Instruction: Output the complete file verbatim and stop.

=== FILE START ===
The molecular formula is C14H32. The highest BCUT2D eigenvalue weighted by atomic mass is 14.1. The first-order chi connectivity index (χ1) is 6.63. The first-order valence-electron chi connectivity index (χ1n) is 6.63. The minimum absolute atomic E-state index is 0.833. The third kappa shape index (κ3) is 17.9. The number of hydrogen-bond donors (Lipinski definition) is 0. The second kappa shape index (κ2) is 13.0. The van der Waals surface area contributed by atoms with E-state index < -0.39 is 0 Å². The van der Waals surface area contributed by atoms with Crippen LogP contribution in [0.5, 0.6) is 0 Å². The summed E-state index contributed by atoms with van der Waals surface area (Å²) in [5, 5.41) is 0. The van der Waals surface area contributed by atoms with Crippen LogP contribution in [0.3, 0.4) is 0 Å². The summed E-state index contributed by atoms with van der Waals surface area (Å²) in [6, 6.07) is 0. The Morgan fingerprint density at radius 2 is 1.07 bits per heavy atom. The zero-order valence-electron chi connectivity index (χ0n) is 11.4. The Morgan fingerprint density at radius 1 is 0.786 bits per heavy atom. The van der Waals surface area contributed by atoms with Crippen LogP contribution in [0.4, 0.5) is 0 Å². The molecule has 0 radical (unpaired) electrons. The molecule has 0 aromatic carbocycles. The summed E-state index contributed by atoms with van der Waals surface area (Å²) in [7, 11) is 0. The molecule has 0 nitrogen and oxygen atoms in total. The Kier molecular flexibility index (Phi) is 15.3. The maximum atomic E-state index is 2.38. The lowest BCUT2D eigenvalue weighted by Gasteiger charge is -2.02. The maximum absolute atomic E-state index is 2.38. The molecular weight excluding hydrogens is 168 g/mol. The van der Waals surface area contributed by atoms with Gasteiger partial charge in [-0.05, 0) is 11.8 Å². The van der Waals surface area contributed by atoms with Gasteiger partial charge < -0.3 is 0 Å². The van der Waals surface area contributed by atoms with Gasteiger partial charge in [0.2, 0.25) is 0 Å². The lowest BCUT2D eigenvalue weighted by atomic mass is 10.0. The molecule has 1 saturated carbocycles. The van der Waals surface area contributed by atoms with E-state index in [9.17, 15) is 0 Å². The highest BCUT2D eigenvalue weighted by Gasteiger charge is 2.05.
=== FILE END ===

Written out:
The molecular formula is C14H32. The highest BCUT2D eigenvalue weighted by atomic mass is 14.1. The first-order chi connectivity index (χ1) is 6.63. The first-order valence-electron chi connectivity index (χ1n) is 6.63. The minimum absolute atomic E-state index is 0.833. The third kappa shape index (κ3) is 17.9. The number of hydrogen-bond donors (Lipinski definition) is 0. The second kappa shape index (κ2) is 13.0. The van der Waals surface area contributed by atoms with E-state index < -0.39 is 0 Å². The van der Waals surface area contributed by atoms with Crippen LogP contribution in [0.5, 0.6) is 0 Å². The summed E-state index contributed by atoms with van der Waals surface area (Å²) in [5, 5.41) is 0. The van der Waals surface area contributed by atoms with Crippen LogP contribution in [0.3, 0.4) is 0 Å². The summed E-state index contributed by atoms with van der Waals surface area (Å²) in [6, 6.07) is 0. The Morgan fingerprint density at radius 2 is 1.07 bits per heavy atom. The zero-order valence-electron chi connectivity index (χ0n) is 11.4. The Morgan fingerprint density at radius 1 is 0.786 bits per heavy atom. The van der Waals surface area contributed by atoms with Crippen LogP contribution in [0.4, 0.5) is 0 Å². The molecule has 0 radical (unpaired) electrons. The molecule has 0 aromatic carbocycles. The summed E-state index contributed by atoms with van der Waals surface area (Å²) in [7, 11) is 0. The molecule has 0 nitrogen and oxygen atoms in total. The Kier molecular flexibility index (Phi) is 15.3. The maximum atomic E-state index is 2.38. The lowest BCUT2D eigenvalue weighted by Gasteiger charge is -2.02. The maximum absolute atomic E-state index is 2.38. The molecular weight excluding hydrogens is 168 g/mol. The van der Waals surface area contributed by atoms with Gasteiger partial charge in [-0.05, 0) is 11.8 Å². The van der Waals surface area contributed by atoms with Gasteiger partial charge < -0.3 is 0 Å². The van der Waals surface area contributed by atoms with Gasteiger partial charge in [0.2, 0.25) is 0 Å². The lowest BCUT2D eigenvalue weighted by atomic mass is 10.0. The molecule has 1 saturated carbocycles. The van der Waals surface area contributed by atoms with E-state index in [9.17, 15) is 0 Å². The highest BCUT2D eigenvalue weighted by Gasteiger charge is 2.05.